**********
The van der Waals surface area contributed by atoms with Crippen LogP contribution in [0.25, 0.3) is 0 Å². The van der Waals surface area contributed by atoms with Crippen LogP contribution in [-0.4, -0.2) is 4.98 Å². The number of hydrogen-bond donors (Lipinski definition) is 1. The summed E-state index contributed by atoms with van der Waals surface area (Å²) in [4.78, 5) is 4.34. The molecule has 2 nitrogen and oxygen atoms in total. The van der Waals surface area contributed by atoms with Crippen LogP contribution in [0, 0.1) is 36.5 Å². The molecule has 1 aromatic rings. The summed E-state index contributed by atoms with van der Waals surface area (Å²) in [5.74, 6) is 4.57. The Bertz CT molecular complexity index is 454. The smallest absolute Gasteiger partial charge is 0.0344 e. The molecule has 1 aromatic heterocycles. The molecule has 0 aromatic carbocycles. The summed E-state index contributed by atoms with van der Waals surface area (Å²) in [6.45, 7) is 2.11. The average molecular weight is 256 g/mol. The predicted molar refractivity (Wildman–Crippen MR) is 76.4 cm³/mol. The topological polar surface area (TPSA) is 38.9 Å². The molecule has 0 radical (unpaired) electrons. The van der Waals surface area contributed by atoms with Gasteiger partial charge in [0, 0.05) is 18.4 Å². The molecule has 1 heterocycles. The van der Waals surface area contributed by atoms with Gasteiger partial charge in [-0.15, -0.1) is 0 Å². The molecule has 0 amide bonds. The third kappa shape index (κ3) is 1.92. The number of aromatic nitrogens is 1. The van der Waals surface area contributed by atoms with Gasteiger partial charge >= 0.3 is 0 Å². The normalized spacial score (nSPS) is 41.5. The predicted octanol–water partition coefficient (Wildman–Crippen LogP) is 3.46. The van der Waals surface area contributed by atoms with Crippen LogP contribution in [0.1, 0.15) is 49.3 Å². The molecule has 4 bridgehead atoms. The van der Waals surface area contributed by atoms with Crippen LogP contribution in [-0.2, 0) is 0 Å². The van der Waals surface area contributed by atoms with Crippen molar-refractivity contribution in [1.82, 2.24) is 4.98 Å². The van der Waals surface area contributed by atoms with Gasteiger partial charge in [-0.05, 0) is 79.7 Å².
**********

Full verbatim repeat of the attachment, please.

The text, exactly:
The van der Waals surface area contributed by atoms with Crippen LogP contribution in [0.25, 0.3) is 0 Å². The van der Waals surface area contributed by atoms with Crippen LogP contribution in [-0.4, -0.2) is 4.98 Å². The number of hydrogen-bond donors (Lipinski definition) is 1. The summed E-state index contributed by atoms with van der Waals surface area (Å²) in [4.78, 5) is 4.34. The molecule has 2 nitrogen and oxygen atoms in total. The van der Waals surface area contributed by atoms with Crippen LogP contribution in [0, 0.1) is 36.5 Å². The molecule has 1 aromatic rings. The summed E-state index contributed by atoms with van der Waals surface area (Å²) in [5.74, 6) is 4.57. The Bertz CT molecular complexity index is 454. The smallest absolute Gasteiger partial charge is 0.0344 e. The molecule has 1 aromatic heterocycles. The molecule has 0 aromatic carbocycles. The summed E-state index contributed by atoms with van der Waals surface area (Å²) in [6.45, 7) is 2.11. The average molecular weight is 256 g/mol. The predicted molar refractivity (Wildman–Crippen MR) is 76.4 cm³/mol. The topological polar surface area (TPSA) is 38.9 Å². The molecule has 0 radical (unpaired) electrons. The van der Waals surface area contributed by atoms with Gasteiger partial charge in [0, 0.05) is 18.4 Å². The molecule has 1 heterocycles. The van der Waals surface area contributed by atoms with Gasteiger partial charge in [-0.15, -0.1) is 0 Å². The molecule has 0 amide bonds. The third kappa shape index (κ3) is 1.92. The number of aromatic nitrogens is 1. The van der Waals surface area contributed by atoms with Gasteiger partial charge >= 0.3 is 0 Å². The normalized spacial score (nSPS) is 41.5. The predicted octanol–water partition coefficient (Wildman–Crippen LogP) is 3.46. The van der Waals surface area contributed by atoms with Crippen LogP contribution in [0.1, 0.15) is 49.3 Å². The molecule has 4 bridgehead atoms. The van der Waals surface area contributed by atoms with Crippen LogP contribution in [-0.2, 0) is 0 Å². The van der Waals surface area contributed by atoms with Crippen molar-refractivity contribution in [1.82, 2.24) is 4.98 Å². The van der Waals surface area contributed by atoms with Gasteiger partial charge in [-0.05, 0) is 79.7 Å².